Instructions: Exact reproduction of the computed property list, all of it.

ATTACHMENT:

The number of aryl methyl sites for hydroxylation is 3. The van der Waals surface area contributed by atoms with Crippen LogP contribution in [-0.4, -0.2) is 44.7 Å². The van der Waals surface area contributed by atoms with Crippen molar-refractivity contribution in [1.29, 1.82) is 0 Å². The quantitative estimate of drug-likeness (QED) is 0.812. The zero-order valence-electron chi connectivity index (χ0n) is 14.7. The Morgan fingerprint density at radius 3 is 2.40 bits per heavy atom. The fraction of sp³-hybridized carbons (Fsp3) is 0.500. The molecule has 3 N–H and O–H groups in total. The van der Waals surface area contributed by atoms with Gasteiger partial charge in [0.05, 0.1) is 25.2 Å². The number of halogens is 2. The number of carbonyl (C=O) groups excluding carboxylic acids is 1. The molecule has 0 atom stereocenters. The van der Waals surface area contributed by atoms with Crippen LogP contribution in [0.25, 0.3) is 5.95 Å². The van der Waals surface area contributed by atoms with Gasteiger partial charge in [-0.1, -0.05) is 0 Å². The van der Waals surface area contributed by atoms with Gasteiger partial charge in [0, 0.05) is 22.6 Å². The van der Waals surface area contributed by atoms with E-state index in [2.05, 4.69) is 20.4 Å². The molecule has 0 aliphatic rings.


The number of aryl methyl sites for hydroxylation is 3. The van der Waals surface area contributed by atoms with Crippen LogP contribution in [-0.4, -0.2) is 44.7 Å². The van der Waals surface area contributed by atoms with Crippen molar-refractivity contribution in [1.29, 1.82) is 0 Å². The quantitative estimate of drug-likeness (QED) is 0.812. The zero-order valence-electron chi connectivity index (χ0n) is 14.7. The Morgan fingerprint density at radius 3 is 2.40 bits per heavy atom. The fraction of sp³-hybridized carbons (Fsp3) is 0.500. The molecule has 3 N–H and O–H groups in total. The van der Waals surface area contributed by atoms with Gasteiger partial charge in [0.05, 0.1) is 25.2 Å². The number of halogens is 2. The number of carbonyl (C=O) groups excluding carboxylic acids is 1. The molecule has 0 atom stereocenters. The van der Waals surface area contributed by atoms with Crippen LogP contribution in [0.25, 0.3) is 5.95 Å². The van der Waals surface area contributed by atoms with Gasteiger partial charge in [-0.1, -0.05) is 0 Å². The van der Waals surface area contributed by atoms with Gasteiger partial charge in [0, 0.05) is 22.6 Å². The van der Waals surface area contributed by atoms with E-state index in [2.05, 4.69) is 20.4 Å². The molecule has 0 aliphatic rings.